Sky Tracer is an epic fantasy tale set in an unusual world which has echoes of Norse and Greek mythology.

The story opens in the dim world of the forest floor and the biosphere of mushrooms. Ruthy has fallen from the ‘sky’, escaping a ship. She is found by a lone warrior called Mēna and together they set off on an adventure; they collect lots more characters on their way and together face many battles.

This is a complex story, not easy to follow with many twists and even when I had finished the book, I still didn’t understand it all.

What I liked about the story:
Setting the opening part of the book in a world filled with mushrooms was my favourite part of the book and I could see a lot of thought had gone into this. Mēna was the character I empathised with most, and her fascinating mechanical arm was a good aspect of the story. I also liked the idea of The Tree Of Ancients and everything that lived on or in it.

What I didn’t like as much:
Sadly I found that the flowery writing style overpowered the world-building and storyline to the point where it was hard to want to read in large chunks. Many of the female characters were jarringly masculine, swearing and talking of sexual acts in what would be termed in this world as a ‘laddish’ fashion. I don’t mind ‘F’ bombs and sexual talk where appropriate, but in this high fantasy setting it felt wrong. My last point goes to the use of multiple names for more than one character; this became very confusing in a plot that was already intricate.

Overall, a complex plot in a fantasy world, with an overpowering writing style which made it challenging to read.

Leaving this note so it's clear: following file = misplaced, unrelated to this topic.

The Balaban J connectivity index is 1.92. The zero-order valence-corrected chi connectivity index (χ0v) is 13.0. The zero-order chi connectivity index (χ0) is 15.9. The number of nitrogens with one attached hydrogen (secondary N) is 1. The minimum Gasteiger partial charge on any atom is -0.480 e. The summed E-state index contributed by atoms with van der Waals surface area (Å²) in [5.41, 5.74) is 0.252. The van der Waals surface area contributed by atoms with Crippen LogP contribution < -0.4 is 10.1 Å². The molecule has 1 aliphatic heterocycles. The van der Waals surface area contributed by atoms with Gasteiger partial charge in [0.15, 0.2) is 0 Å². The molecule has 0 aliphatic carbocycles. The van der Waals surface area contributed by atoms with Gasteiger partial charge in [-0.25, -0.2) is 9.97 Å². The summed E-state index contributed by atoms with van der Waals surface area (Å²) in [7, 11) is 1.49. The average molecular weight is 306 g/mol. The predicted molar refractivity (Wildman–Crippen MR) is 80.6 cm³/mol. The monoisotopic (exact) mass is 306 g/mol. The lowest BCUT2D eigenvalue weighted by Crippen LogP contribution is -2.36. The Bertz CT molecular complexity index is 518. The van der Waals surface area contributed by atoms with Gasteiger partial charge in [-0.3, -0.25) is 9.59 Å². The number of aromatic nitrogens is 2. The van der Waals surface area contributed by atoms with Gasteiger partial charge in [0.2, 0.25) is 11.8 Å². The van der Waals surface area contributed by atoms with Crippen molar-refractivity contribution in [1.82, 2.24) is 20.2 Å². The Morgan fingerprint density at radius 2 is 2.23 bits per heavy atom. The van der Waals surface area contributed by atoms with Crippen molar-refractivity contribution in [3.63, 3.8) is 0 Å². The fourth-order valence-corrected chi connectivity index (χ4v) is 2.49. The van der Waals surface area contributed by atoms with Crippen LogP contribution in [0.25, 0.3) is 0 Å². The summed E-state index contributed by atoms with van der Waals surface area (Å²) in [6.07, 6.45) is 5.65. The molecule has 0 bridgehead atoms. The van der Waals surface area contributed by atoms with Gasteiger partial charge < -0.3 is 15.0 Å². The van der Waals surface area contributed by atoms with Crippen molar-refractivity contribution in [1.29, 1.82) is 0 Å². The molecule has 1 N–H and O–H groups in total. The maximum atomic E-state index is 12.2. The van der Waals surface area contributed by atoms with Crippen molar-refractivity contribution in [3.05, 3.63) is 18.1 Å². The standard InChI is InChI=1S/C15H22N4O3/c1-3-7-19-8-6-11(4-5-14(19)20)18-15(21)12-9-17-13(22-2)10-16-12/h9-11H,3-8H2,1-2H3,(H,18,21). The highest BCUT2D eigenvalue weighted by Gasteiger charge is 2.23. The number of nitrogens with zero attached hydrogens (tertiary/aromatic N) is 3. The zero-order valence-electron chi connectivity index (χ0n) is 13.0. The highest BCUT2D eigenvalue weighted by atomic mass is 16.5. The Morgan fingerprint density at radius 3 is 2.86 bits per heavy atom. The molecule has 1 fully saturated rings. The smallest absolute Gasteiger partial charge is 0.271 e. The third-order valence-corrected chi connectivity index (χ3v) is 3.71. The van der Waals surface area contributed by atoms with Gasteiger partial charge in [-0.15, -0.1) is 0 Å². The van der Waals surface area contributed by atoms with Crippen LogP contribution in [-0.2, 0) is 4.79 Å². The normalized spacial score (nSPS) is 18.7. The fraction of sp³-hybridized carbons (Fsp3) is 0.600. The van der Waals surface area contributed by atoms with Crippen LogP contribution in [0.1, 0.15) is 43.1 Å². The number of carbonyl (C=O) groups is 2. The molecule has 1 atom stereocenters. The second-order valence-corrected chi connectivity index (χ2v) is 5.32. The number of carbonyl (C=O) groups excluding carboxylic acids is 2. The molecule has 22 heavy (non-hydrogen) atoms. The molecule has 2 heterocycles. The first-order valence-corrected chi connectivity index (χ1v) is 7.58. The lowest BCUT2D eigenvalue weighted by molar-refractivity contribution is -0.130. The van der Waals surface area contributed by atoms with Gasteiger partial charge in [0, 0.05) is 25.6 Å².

View all my reviews  on Goodreads 


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Book description

In the eternal darkness of the fungal realm of Ūmfalla, two women from different worlds form an unlikely bond and use their newfound powers to try and topple an empire.

In Ümfalla, only those with dark-bright eyes can see the way. A Wanderer with a forgotten past and a mechanical-arm named, MĒNA, is one of those few. When she rescues a woman named, RUTHY, who has fallen from Sky Tracer—an abysmal machine that transports stolen children over the dark land to be sacrificed—she is thrust into a fight against the warrior Reapers and magical Weirs for the very existence of the realm. The world-tree of the sunlit realm of Avernus looms large over the Spore Cloud that shrouds Ümfalla in eternal darkness. Through secrets and deception, RUTHY reveals that she is actually ARETHŪSA, the new Ruler of Avernus who can speak through the mycelium beneath the earth and directly to the Goddess who sleeps within the world-tree.

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📚A #Steampunk Twist To This #EpicFantasy Story. Rosie’s #Bookreview Of Moroda by L.L. McNeil @_LLMacRae #TuesdayBookBlog

Moroda (World of Linaria, #1)Moroda by L.L. McNeil
My rating: 4 of 5 stars